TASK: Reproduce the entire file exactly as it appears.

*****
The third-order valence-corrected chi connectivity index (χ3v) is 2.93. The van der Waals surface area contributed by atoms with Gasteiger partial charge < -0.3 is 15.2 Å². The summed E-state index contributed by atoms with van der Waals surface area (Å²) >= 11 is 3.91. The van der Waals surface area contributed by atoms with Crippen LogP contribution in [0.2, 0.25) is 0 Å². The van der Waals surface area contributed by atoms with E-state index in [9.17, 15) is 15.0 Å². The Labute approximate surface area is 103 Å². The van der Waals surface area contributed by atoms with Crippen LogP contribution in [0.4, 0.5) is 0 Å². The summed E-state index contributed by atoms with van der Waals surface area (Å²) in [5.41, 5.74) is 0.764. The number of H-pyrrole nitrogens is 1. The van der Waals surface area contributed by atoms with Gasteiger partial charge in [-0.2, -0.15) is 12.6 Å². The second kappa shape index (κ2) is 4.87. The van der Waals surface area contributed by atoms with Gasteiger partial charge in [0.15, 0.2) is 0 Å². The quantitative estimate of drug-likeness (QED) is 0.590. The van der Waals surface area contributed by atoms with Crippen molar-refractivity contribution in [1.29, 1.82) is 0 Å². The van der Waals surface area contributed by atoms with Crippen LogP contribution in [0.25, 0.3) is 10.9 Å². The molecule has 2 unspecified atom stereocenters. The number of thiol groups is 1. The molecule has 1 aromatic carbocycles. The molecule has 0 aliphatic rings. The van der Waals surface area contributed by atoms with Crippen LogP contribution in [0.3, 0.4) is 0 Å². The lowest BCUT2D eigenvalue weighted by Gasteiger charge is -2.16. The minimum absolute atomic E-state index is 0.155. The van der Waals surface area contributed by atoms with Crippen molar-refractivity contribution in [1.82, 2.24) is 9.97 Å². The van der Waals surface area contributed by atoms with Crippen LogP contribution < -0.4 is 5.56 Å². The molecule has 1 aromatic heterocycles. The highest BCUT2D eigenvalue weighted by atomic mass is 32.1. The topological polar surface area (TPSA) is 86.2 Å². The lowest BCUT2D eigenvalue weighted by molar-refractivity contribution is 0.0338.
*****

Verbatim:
The third-order valence-corrected chi connectivity index (χ3v) is 2.93. The van der Waals surface area contributed by atoms with Gasteiger partial charge < -0.3 is 15.2 Å². The summed E-state index contributed by atoms with van der Waals surface area (Å²) >= 11 is 3.91. The van der Waals surface area contributed by atoms with Crippen LogP contribution in [0.2, 0.25) is 0 Å². The van der Waals surface area contributed by atoms with E-state index in [9.17, 15) is 15.0 Å². The Labute approximate surface area is 103 Å². The van der Waals surface area contributed by atoms with Crippen LogP contribution in [0.4, 0.5) is 0 Å². The summed E-state index contributed by atoms with van der Waals surface area (Å²) in [5.41, 5.74) is 0.764. The number of H-pyrrole nitrogens is 1. The van der Waals surface area contributed by atoms with Gasteiger partial charge in [-0.2, -0.15) is 12.6 Å². The second kappa shape index (κ2) is 4.87. The van der Waals surface area contributed by atoms with Gasteiger partial charge in [0.15, 0.2) is 0 Å². The quantitative estimate of drug-likeness (QED) is 0.590. The van der Waals surface area contributed by atoms with Crippen molar-refractivity contribution in [1.29, 1.82) is 0 Å². The van der Waals surface area contributed by atoms with Crippen LogP contribution in [0.25, 0.3) is 10.9 Å². The molecule has 2 unspecified atom stereocenters. The number of thiol groups is 1. The molecule has 1 aromatic carbocycles. The molecule has 0 aliphatic rings. The van der Waals surface area contributed by atoms with Crippen LogP contribution in [0.3, 0.4) is 0 Å². The lowest BCUT2D eigenvalue weighted by Gasteiger charge is -2.16. The minimum absolute atomic E-state index is 0.155. The van der Waals surface area contributed by atoms with Crippen molar-refractivity contribution in [1.82, 2.24) is 9.97 Å². The van der Waals surface area contributed by atoms with Crippen LogP contribution < -0.4 is 5.56 Å². The molecule has 1 aromatic heterocycles. The highest BCUT2D eigenvalue weighted by atomic mass is 32.1. The topological polar surface area (TPSA) is 86.2 Å². The lowest BCUT2D eigenvalue weighted by molar-refractivity contribution is 0.0338.